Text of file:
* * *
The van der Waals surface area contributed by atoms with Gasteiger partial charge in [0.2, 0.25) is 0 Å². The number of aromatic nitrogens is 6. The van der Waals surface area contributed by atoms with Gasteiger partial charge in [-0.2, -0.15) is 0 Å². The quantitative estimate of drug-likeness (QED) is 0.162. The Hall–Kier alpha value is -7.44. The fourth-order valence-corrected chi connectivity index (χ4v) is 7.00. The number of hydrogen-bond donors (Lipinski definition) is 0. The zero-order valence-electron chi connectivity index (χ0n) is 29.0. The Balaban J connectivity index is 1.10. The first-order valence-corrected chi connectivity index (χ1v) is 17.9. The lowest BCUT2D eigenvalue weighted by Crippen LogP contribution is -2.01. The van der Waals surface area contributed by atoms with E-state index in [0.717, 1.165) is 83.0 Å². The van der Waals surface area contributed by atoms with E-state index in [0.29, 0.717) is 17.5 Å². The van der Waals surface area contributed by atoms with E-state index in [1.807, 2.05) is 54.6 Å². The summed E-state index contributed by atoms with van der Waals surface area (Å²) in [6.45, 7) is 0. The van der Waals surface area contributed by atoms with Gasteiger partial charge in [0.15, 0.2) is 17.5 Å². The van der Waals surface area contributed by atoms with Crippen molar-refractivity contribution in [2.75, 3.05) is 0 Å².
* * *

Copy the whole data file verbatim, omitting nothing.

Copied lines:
The van der Waals surface area contributed by atoms with Gasteiger partial charge in [0.2, 0.25) is 0 Å². The number of aromatic nitrogens is 6. The van der Waals surface area contributed by atoms with Gasteiger partial charge in [-0.2, -0.15) is 0 Å². The quantitative estimate of drug-likeness (QED) is 0.162. The Hall–Kier alpha value is -7.44. The fourth-order valence-corrected chi connectivity index (χ4v) is 7.00. The number of hydrogen-bond donors (Lipinski definition) is 0. The zero-order valence-electron chi connectivity index (χ0n) is 29.0. The Balaban J connectivity index is 1.10. The first-order valence-corrected chi connectivity index (χ1v) is 17.9. The lowest BCUT2D eigenvalue weighted by Crippen LogP contribution is -2.01. The van der Waals surface area contributed by atoms with E-state index in [0.717, 1.165) is 83.0 Å². The van der Waals surface area contributed by atoms with E-state index in [0.29, 0.717) is 17.5 Å². The van der Waals surface area contributed by atoms with E-state index in [1.807, 2.05) is 54.6 Å². The summed E-state index contributed by atoms with van der Waals surface area (Å²) in [6.45, 7) is 0. The van der Waals surface area contributed by atoms with Gasteiger partial charge in [0.15, 0.2) is 17.5 Å². The van der Waals surface area contributed by atoms with Crippen molar-refractivity contribution in [2.75, 3.05) is 0 Å².